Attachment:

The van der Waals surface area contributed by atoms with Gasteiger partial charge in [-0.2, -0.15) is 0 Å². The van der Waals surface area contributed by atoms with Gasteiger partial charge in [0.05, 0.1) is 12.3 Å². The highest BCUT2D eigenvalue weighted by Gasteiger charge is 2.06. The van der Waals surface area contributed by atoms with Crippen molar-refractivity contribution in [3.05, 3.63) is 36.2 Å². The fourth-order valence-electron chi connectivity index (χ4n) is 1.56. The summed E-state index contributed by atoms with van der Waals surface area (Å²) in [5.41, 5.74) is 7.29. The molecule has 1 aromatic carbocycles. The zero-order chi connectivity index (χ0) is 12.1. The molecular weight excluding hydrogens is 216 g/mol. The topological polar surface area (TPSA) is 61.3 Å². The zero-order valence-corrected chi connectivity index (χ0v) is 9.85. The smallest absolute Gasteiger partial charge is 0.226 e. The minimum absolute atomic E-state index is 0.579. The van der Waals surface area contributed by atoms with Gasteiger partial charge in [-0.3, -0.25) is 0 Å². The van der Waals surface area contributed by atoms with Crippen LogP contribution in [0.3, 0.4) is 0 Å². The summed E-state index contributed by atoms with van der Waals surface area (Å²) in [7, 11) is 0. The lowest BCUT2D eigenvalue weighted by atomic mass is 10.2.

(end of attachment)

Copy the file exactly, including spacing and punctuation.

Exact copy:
The van der Waals surface area contributed by atoms with Gasteiger partial charge in [-0.2, -0.15) is 0 Å². The van der Waals surface area contributed by atoms with Gasteiger partial charge in [0.05, 0.1) is 12.3 Å². The highest BCUT2D eigenvalue weighted by Gasteiger charge is 2.06. The van der Waals surface area contributed by atoms with Crippen molar-refractivity contribution in [3.05, 3.63) is 36.2 Å². The fourth-order valence-electron chi connectivity index (χ4n) is 1.56. The summed E-state index contributed by atoms with van der Waals surface area (Å²) in [5.41, 5.74) is 7.29. The molecule has 1 aromatic carbocycles. The zero-order chi connectivity index (χ0) is 12.1. The molecular weight excluding hydrogens is 216 g/mol. The topological polar surface area (TPSA) is 61.3 Å². The zero-order valence-corrected chi connectivity index (χ0v) is 9.85. The smallest absolute Gasteiger partial charge is 0.226 e. The minimum absolute atomic E-state index is 0.579. The van der Waals surface area contributed by atoms with Gasteiger partial charge in [-0.3, -0.25) is 0 Å². The van der Waals surface area contributed by atoms with Crippen LogP contribution in [0.3, 0.4) is 0 Å². The summed E-state index contributed by atoms with van der Waals surface area (Å²) in [7, 11) is 0. The lowest BCUT2D eigenvalue weighted by atomic mass is 10.2.